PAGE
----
I Shaved My Head for My Daughter; Turns Out It Was Also For Me
I’ve mentioned in previous articles that I grew up as the only Black kid in rooms of White children, so I won’t go into that again.
What I will go into? The fact that I didn’t realize how it really affected me until I decided to shave my head.
I made the decision because of my daughter. She’s this tinier, cuter version of me with brown skin a shade or two lighter than mine. She also has the prettiest curly hair. I know I’m her mom and I’m supposed to think these things, but I think she’s absolutely beautiful.
Thing is, I know not everyone will think this— I don’t expect them to. What I do expect, sadly, is for her to eventually hear things that will make it a challenge for her to think this about herself even. I expect her to start questioning the value of her skin, of her eye color, and of her hair. I expect these things because, as badly as people really, really, really want to believe that we’re now in this promised land where racism doesn’t exist anymore because a White guy held a door open for a Black guy once without calling him the “n” word, I know things haven’t changed that much. I know that straight hair is still preferred over curly hair. I know that blue eyes are still beloved over brown. I know that we’re having to enact actual laws in order to stop places from ruling natural Black hair “unprofessional.” We’re still in a mess — a somewhat better mess, but one nonetheless. And I fear my kid getting mixed up in it in a way that messes with her own understanding of what makes her beautiful.
So I’m digressing to say here that, until I did the deed, my hair was not natural. I mean…it was mine. It grew out of my scalp, but it was chemically straightened every 2-3 months like clockwork from the time I was twelve. I’d become very fond of the ease of care and the “twirlability” of it. I really just felt that I looked better with straighter hair, and I loved that I wasn’t spending hours on getting ready. I’m a lazy asshole, so of course ease was a huge selling point for me.
Despite this, I was cool with a shaved head in theory, at least at first. Relaxers are expensive and time consuming, and I was losing interest in going to salons all the time to keep things up. The amount of money and time I’d save alone sounded awesome and necessary. That, coupled with the idea of eventually being able to show my daughter how to love herself, made it a total no-brainer. So I decided I was doing this. I was going to be the strong, Black mother my kid needed, the one spitting in the eye of people who might call my kinky coils “unruly” so that my child could see that words didn’t change a damned thing. I was going to be my little girl’s freedom fighter. I was going to be her hero.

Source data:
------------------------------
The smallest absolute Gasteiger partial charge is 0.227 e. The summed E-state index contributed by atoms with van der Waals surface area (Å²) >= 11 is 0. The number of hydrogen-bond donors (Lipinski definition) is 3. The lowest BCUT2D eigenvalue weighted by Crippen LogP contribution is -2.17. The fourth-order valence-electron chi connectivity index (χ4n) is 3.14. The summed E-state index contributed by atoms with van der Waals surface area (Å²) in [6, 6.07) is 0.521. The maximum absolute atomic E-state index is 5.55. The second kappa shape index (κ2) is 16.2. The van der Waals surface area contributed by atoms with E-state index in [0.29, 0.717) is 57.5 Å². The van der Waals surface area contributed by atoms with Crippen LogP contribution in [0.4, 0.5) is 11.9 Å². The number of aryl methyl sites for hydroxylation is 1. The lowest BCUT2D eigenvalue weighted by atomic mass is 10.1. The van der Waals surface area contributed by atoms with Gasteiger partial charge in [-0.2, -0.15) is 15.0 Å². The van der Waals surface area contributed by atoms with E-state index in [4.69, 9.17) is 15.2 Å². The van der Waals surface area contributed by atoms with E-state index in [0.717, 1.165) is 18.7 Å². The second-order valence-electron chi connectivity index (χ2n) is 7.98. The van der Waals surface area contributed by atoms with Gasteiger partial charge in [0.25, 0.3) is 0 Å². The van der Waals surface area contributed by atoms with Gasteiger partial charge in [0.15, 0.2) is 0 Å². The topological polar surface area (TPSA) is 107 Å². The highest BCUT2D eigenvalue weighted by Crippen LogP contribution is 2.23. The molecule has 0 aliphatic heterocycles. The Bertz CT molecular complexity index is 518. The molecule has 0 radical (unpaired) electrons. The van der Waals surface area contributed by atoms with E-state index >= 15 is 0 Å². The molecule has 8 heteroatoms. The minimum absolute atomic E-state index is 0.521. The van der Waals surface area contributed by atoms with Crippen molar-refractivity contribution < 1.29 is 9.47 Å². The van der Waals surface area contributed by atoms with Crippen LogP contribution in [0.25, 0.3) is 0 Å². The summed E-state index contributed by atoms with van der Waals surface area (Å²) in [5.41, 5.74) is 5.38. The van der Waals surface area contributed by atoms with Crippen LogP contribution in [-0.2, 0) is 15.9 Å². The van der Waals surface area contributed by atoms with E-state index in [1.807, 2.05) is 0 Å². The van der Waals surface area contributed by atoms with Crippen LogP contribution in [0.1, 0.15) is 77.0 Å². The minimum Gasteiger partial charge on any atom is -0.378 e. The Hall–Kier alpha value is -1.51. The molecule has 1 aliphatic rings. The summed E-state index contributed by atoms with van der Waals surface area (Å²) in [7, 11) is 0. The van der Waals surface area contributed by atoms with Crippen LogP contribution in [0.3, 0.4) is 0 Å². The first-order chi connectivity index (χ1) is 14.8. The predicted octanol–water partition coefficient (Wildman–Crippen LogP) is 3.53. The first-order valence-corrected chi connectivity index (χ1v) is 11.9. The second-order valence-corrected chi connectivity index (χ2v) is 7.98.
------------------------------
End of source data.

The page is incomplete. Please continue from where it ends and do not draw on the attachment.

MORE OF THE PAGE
But then…there was the time leading up to the Big Shave.
I gave myself a few weeks to acclimate to the idea.During this time, I realized exactly how “not okay” I’d been all these years, and just how much racist sludge I’d actually internalized.
It started with me just asking my (very White) husband how okay he’d actually be with the cut. He said he’d be fine with it, but I couldn’t seem to trust him on that. “You do realize I’ll have my natural hair back?” I asked. “I won’t look like this anymore. “
“I’m aware.” He said, looking at me like I’d sprouted a horn from my forehead.
“I’m just saying. Natural hair is different.”
“OK. You’re sure?”
“Honey it’s 10:30…”
“I’m just saying because if I do this…”
And around we went for a good 15-20 minutes. He assured me that he would be fine with my change probably four different times before I finally accepted it and went to sleep. Nothing too crazy, I figured. I was just making sure that the person I love most in this world would still find me attractive.
But then I started worrying about other people’s responses to me. I worried that people wouldn’t think I looked feminine, that people would stare. I was scared that people who followed NYAM would be turned off by my changed appearance and that they would see me as more “aggressive” or “weird” looking. I even found that, when I imagined myself achieving big things, I couldn’t imagine myself looking glamorous or stunning with short, curly hair.
That’s when I realized that my mindset might’ve been a little more fucked up than I’d originally thought.
I was able to recognize —eventually anyway — that these concerns were all projection. My femininity isn’t in any danger; I’m a woman for Christ’s sakes. People already assume I’m aggressive, both because I’m a Black woman and because I have an amazing Resting Bitch Face; that’s not different. And frankly, no one follows NYAM for fashion tips; they follow it because they hear a message they need to hear. At least I hope that’s why. Those of you looking for fashion tips are probably really disappointed right now. Sorry.
But those fears were there. The toxic beliefs and lessons that I’d always thought I’d escaped had actually made discreet nests in my subconscious. Turns out my comfort with straight hair wasn’t just a casual love for convenience, so much as I’d fallen for the narrative that it was more elegant. All those times that I’d hidden in the house when my new growth had come in were due to a deep-seated fear that my natural curls would look messy or ugly. Every time that I’d said that I had “no problem” with natural hair, I’d unknowingly lied; I totally did. I’d been told in no uncertain terms throughout my life that you can’t be beautiful with it, and I’d fallen for it hook, line, and sinker.
Honestly, the more I thought on it, the more I realized that my fears were all rooted in things I’d been told growing up, be they through words or through society. For example, the time a (different, but still very White) boyfriend of mine told me that he was glad I was getting my hair done the next day, because he liked “to run [his] hands through a girl’s hair, and I can’t do that if your hair’s not straight.”
Or the time that a popular boy in the eighth grade looked at me for the first time only after I’d come to school with freshly-straightened hair.